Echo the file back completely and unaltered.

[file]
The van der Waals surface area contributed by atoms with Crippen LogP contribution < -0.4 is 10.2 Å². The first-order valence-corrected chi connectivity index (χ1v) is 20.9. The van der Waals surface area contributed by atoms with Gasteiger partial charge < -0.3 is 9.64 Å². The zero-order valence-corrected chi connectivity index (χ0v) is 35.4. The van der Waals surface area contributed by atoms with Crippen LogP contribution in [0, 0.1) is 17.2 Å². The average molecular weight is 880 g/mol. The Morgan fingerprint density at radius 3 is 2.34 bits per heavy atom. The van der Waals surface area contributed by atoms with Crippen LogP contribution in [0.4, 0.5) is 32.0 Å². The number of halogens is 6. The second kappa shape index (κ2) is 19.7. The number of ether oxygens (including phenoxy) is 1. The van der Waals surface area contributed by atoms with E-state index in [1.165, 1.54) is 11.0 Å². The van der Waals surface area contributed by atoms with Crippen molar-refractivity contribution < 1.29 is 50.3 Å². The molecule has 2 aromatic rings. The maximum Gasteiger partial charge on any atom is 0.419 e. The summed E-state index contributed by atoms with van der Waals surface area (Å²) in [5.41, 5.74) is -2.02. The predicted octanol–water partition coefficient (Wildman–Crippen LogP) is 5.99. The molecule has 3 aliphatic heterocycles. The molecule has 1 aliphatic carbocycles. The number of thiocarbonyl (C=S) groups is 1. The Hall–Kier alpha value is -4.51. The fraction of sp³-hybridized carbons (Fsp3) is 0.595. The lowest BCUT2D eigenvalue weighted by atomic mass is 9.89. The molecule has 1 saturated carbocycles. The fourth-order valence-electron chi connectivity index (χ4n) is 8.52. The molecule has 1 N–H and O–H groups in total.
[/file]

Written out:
The van der Waals surface area contributed by atoms with Crippen LogP contribution < -0.4 is 10.2 Å². The first-order valence-corrected chi connectivity index (χ1v) is 20.9. The van der Waals surface area contributed by atoms with Gasteiger partial charge < -0.3 is 9.64 Å². The zero-order valence-corrected chi connectivity index (χ0v) is 35.4. The van der Waals surface area contributed by atoms with Crippen LogP contribution in [0, 0.1) is 17.2 Å². The average molecular weight is 880 g/mol. The Morgan fingerprint density at radius 3 is 2.34 bits per heavy atom. The van der Waals surface area contributed by atoms with Crippen LogP contribution in [0.4, 0.5) is 32.0 Å². The number of halogens is 6. The second kappa shape index (κ2) is 19.7. The number of ether oxygens (including phenoxy) is 1. The van der Waals surface area contributed by atoms with E-state index in [1.165, 1.54) is 11.0 Å². The van der Waals surface area contributed by atoms with Crippen molar-refractivity contribution < 1.29 is 50.3 Å². The molecule has 2 aromatic rings. The maximum Gasteiger partial charge on any atom is 0.419 e. The summed E-state index contributed by atoms with van der Waals surface area (Å²) in [5.41, 5.74) is -2.02. The predicted octanol–water partition coefficient (Wildman–Crippen LogP) is 5.99. The molecule has 3 aliphatic heterocycles. The molecule has 1 aliphatic carbocycles. The number of thiocarbonyl (C=S) groups is 1. The Hall–Kier alpha value is -4.51. The fraction of sp³-hybridized carbons (Fsp3) is 0.595. The lowest BCUT2D eigenvalue weighted by atomic mass is 9.89. The molecule has 1 saturated carbocycles. The fourth-order valence-electron chi connectivity index (χ4n) is 8.52. The molecule has 1 N–H and O–H groups in total.